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Kobo tries to take on Amazon and Barnes & Noble with its new Android tablet and e-readers (hands-on)

Kobo tries to take on Amazon and Barnes & Noble with its new Android tablet and e-readers (hands-on)


Hands-on impressions of Kobo's new Arc, Glo, and Mini tablets and e-readers.

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Kobo Arc, Glo, Mini hero
Kobo Arc, Glo, Mini hero

Kobo looked to take some of Amazon's thunder by announcing a couple of new e-readers and a 7-inch Android tablet just before Jeff Bezos took the stage a couple of weeks ago, and now we've had a chance to try out the new devices for ourselves. The Canadian company has a tall task in convincing consumers to consider their products in the face of Amazon and Barnes & Noble — let's see if this hardware is up to the task.

The new headline device is the Kobo Arc, the company's second try at the ever-more crowded 7-inch Android tablet market. The company says it "started from the ground up" with the Arc, leaving the widely-criticized Kobo Vox behind it, and it features a 7-inch, 1280 x 800 touchscreen, a current, 1.5GHz TI OMAP 4470 processor, and 1GB of RAM. That screen matches the Nexus 7 and Kindle Fire HD 7 on paper, though in person it isn't quite as brillant as the other two, and glare will likely prevent you from trying to read in bright sunlight.

Kobo Arc Android tablet hands-on pictures


Kobo has seen fit to skin Android 4.0 a bit with a user interface it's calling "Tapestries." The changes are almost completely limited to the homescreens, which are now more customizable. You can pin videos, pictures, webpages, books, and other content to the homescreen (as well as apps and widgets), and you can make tapestries within tapestries (folders that open a new homescreen) to organize your content. Below each tapestry is a row of recommended content from around the web, which can include web pages, pictures, books, and other content. Performance while scrolling around Tapestries wasn't quite what we were hoping for, with a bit of slow down during the animations that occur when moving around the screens. The Kobo Arc will be available in November for $199.99 (16GB), $249.99 (32GB), and $299.99 (64GB). From our brief time with the tablet it looks like the Arc is a major improvement over the Vox, but it isn't enough to beat out the fantastic Nexus 7 and Kindle HD, with which it is at price-parity.

Kobo Glo front-lit e-reader hands-on pictures


E-readers are Kobo's specialty, and its new flagship is the Kobo Glo. As the name not so subtly suggests, this is another front-lit E Ink device, and it goes directly up against Amazon's new Kindle Paperwhite and the Nook Simple Touch with GlowLight. The Glo has a 6-inch, 212 ppi (1024 x 768) E Ink Pearl display, which is the same resolution of the Paperwhite. The display looks great in person — it's excellent to see E Ink screens with higher resolutions, which makes a significant difference when it comes to smooth, print-like text. To help improve text even more, there's a wide array of customization options that allow you to fine-tune spacing, weight, and more if you so desire. Beyond the screen, the hardware is simple but elegant, with a soft-touch finish and Kobo's signature tiling on the back plate. There are no control buttons aside from a power switch atop the device; everything is controlled on-screen in what is one of the better touch e-reader UIs we've seen. The e-reader only has 1GB of user-accessible memory, but there's an exposed microSD card slot on the edge of the device if you need more space. It will be available on October 1st for $129.99.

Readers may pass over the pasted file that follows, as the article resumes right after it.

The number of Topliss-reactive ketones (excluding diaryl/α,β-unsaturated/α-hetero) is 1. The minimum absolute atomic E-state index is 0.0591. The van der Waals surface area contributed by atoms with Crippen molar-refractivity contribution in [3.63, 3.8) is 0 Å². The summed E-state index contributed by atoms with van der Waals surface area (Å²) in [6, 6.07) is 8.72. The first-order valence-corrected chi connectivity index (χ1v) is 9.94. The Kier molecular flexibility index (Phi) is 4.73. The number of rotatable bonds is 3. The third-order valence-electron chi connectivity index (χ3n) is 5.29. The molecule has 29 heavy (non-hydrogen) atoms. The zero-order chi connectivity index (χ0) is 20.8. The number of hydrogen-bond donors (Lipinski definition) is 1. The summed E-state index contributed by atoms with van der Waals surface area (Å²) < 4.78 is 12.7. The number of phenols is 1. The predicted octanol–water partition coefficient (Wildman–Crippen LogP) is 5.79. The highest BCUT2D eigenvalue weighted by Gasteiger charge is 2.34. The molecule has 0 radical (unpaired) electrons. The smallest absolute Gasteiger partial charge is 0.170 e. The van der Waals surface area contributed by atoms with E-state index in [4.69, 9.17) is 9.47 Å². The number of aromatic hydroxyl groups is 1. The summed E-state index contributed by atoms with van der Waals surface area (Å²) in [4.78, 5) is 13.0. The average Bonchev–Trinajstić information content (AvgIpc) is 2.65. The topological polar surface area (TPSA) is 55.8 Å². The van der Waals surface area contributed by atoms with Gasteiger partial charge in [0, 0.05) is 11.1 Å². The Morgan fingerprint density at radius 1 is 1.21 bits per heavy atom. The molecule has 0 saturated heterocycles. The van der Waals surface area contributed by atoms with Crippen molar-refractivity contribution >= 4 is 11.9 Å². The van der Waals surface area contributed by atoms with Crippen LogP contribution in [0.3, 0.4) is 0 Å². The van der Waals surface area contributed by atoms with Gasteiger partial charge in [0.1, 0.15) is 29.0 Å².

Kobo Mini 5-inch e-reader hands-on pictures


Following up on the Glo is the Kobo Mini, a diminutive e-reader that has a first-generation, 5-inch E Ink Vizplex display without any front-lighting. The touchscreen has a 800 x 600 resolution that is sufficient thanks to the smaller size of this e-reader, and compared to the Glo its processor is clocked a bit lower at 800MHz instead of 1GHz. That all results in slower page turns, but it's still a thoroughly modern device that has the added benefit of being quite portable. Feature-wise, the Kobo Mini runs the same OS as the Glo, and has all the same options, including text customization. The Mini features (extremely hard to pry off) swappable rear covers to add some flair to the device, and will be available on October 1st for $79.99 — $10 more than the non-touch Kindle, but it isn't laden with "special offers."